UUID

How is UUID unique(version 1 )

There is more than one type of UUID, so “how safe” depends on which type (which the UUID specifications call “version”) you are using.

  • Version 1 is the time based plus MAC address UUID. The 128-bits contains 48-bits for the network card’s MAC address (which is uniquely assigned by the manufacturer) and a 60-bit clock with a resolution of 100 nanoseconds. That clock wraps in 3603 A.D. so these UUIDs are safe at least until then (unless you need more than 10 million new UUIDs per second or someone clones your network card). I say “at least” because the clock starts at 15 October 1582, so you have about 400 years after the clock wraps before there is even a small possibility of duplications.
  • Version 4 is the random number UUID. There’s six fixed bits and the rest of the UUID is 122-bits of randomness. See Wikipedia or other analysis that describe how very unlikely a duplicate is.
  • Version 3 is uses MD5 and Version 5 uses SHA-1 to create those 122-bits, instead of a random or pseudo-random number generator. So in terms of safety it is like Version 4 being a statistical issue (as long as you make sure what the digest algorithm is processing is always unique).

    Version 3 and 5 UUIDs are generated by hashing a namespace identifier and name. Version 3 uses MD5 as the hashing algorithm, and version 5 uses SHA1.

    The namespace identifier is itself a UUID. The specification provides UUIDs to represent the namespaces for URLsfully qualified domain namesobject identifiers, and X.500 distinguished names; but any desired UUID may be used as a namespace designator.

    To determine the version 3 UUID corresponding to a given namespace and name, the UUID of the namespace is transformed to a string of bytes, concatenated with the input name, then hashed with MD5, yielding 128 bits. Six or seven bits are then replaced by fixed values, the 4-bit version (e.g. 0011 for version 3), and the 2- or 3-bit UUID “variant” (e.g. 10 indicating a RFC 4122 UUIDs, or 110 indicating a legacy Microsoft GUID). Since 6 or 7 bits are thus predetermined, only 121 or 122 bits contribute to the uniqueness of the UUID.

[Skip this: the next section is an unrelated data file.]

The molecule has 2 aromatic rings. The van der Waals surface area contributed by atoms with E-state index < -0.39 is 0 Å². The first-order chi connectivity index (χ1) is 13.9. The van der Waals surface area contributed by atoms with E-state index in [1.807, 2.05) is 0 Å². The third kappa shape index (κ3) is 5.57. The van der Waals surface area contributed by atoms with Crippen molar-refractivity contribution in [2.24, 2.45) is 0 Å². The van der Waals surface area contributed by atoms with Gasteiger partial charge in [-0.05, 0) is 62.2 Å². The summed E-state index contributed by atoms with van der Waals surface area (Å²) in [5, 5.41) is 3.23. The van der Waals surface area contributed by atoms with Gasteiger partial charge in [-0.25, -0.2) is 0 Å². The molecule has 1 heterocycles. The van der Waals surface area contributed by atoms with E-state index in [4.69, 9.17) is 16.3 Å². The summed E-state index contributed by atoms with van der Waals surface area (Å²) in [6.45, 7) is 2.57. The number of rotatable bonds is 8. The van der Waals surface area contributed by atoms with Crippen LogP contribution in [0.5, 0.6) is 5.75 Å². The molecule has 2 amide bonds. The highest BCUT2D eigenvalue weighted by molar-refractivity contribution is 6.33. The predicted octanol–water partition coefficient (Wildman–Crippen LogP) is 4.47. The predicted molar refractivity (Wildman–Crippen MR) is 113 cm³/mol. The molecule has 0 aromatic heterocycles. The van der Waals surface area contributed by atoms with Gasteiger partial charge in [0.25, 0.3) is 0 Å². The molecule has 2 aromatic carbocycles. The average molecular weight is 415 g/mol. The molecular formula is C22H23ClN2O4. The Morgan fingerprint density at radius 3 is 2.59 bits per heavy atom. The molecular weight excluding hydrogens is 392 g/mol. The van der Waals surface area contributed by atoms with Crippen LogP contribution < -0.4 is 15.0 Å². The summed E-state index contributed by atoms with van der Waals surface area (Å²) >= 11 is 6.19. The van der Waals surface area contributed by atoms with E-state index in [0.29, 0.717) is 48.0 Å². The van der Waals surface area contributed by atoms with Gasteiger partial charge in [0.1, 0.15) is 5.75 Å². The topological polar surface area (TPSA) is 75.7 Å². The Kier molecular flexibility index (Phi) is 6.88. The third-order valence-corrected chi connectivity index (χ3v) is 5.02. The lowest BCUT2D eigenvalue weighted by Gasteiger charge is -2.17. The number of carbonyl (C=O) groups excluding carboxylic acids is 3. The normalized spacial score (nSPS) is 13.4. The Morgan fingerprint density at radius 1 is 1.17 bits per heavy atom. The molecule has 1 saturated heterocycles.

Version 5 UUIDs are similar, but SHA1 is used instead of MD5. Since SHA1 generates 160-bit digests, the digest is truncated to 128-bits before the version and variant bits are inserted.

  • Version 2 is similar to Version 1, but with a smaller clock so it is going to wrap around much sooner. But since Version 2 UUIDs are for DCE, you shouldn’t be using these.
    So for all practical problems they are safe. If you are uncomfortable with leaving it up to probabilities (e.g. your are the type of person worried about the earth getting destroyed by a large asteroid in your lifetime), just make sure you use a Version 1 UUID and it is guaranteed to be unique (in your lifetime, unless you plan to live past 3603 A.D.).

So why doesn’t everyone simply use Version 1 UUIDs? That is because Version 1 UUIDs reveal the MAC address of the machine it was generated on and they can be predictable — two things which might have security implications for the application using those UUIDs.

 

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